The second lesson from the pandora papers is what I would denominate the “cost of social shaming.” Indeed, the pandora papers have demonstrated how reputational impact matters, and how some have assumed this cost already. For example, it should not be a surprise to anyone that the prime minister of the Czech Republic lost his latest election due to the information released, or that the current president of Chile was threatened to face a constitutional trial before he finishes his mandate. This is just a consequence of social shaming.

Unlike other commentators, I believe that this is extremely positive, because “secrecy” as a commodity potentially marketed among jurisdictions does not only serve to hide money or assets to ultimately pay less taxes. Indeed, it may well serve the purpose of financing major international crimes, including terrorism, human trafficking, and others. Therefore, internalising the cost of social shaming represents a major step forward for countries to counteract and prevent international crime more effectively.

Nevertheless, we all know that the strategy of naming and shaming is not enough (it has never been). Indeed, it is fundamental that the reputational costs and the shift in the balance against the elite’s offshore industry introduced by the recent financial leaks can be materialised into major legal reforms worldwide. This is indeed the only way in which the current status quo can really change. In other words, it is not that the law has failed or that it should be blamed at all – indeed, the law did what it was designed to do according to what the social priorities were when it was enacted. It is us as a society, instead, that is to be blamed.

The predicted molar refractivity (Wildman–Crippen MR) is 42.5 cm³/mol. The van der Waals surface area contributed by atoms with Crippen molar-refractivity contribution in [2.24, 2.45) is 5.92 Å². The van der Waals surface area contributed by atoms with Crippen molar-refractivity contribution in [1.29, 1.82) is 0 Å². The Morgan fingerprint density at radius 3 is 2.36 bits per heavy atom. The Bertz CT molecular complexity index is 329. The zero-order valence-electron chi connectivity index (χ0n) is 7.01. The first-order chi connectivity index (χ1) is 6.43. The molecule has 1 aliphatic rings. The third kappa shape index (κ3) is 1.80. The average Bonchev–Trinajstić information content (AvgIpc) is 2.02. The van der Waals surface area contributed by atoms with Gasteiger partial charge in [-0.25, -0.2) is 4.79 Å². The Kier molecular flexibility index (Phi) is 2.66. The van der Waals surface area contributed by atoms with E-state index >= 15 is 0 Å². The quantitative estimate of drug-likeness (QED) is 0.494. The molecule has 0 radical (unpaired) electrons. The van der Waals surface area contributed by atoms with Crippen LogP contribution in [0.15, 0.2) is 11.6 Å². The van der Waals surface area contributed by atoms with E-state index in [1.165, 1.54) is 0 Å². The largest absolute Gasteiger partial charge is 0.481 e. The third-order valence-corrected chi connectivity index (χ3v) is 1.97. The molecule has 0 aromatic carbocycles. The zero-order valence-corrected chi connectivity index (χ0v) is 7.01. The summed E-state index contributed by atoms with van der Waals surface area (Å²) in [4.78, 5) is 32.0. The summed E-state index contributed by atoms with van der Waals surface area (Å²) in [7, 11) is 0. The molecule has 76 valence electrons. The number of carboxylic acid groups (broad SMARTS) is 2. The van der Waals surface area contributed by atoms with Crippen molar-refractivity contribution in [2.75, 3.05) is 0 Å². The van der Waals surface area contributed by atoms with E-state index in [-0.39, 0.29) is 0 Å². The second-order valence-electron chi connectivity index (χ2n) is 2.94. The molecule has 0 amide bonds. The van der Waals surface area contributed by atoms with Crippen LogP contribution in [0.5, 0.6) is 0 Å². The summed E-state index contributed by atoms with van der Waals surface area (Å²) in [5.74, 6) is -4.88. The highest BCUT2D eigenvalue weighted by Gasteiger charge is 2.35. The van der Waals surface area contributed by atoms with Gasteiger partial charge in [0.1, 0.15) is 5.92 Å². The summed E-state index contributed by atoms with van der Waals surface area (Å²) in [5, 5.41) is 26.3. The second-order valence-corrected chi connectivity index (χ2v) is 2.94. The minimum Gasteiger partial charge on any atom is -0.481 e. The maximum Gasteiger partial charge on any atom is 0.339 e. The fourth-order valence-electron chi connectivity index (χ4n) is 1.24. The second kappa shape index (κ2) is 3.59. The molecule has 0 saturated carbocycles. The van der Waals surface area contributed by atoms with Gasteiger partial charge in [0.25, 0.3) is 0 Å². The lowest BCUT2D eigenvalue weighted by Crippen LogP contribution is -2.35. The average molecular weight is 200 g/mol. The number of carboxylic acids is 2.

For this reason, it is important to learn that what the pandora papers reveal to us is precisely that social priorities have changed, and people are more aware of the moral component of laws, especially tax and financial laws. Therefore, it is time to reflect on that in our legislation, at least if we do not want countries to assume the cost of social shaming as a simple sunk cost to uphold their current legal systems.

All in all, therefore, we could say that the pandora papers do not represent just a bunch of private—not always—financial documents demonstrating isolated, and sometimes abusive, business transactions. They show us something more, that is, a pattern of how the laws work for the benefit of some groups over others in a society, ultimately revealing for us the forest behind the trees. It is now up to us, as a society, to decide what to do next.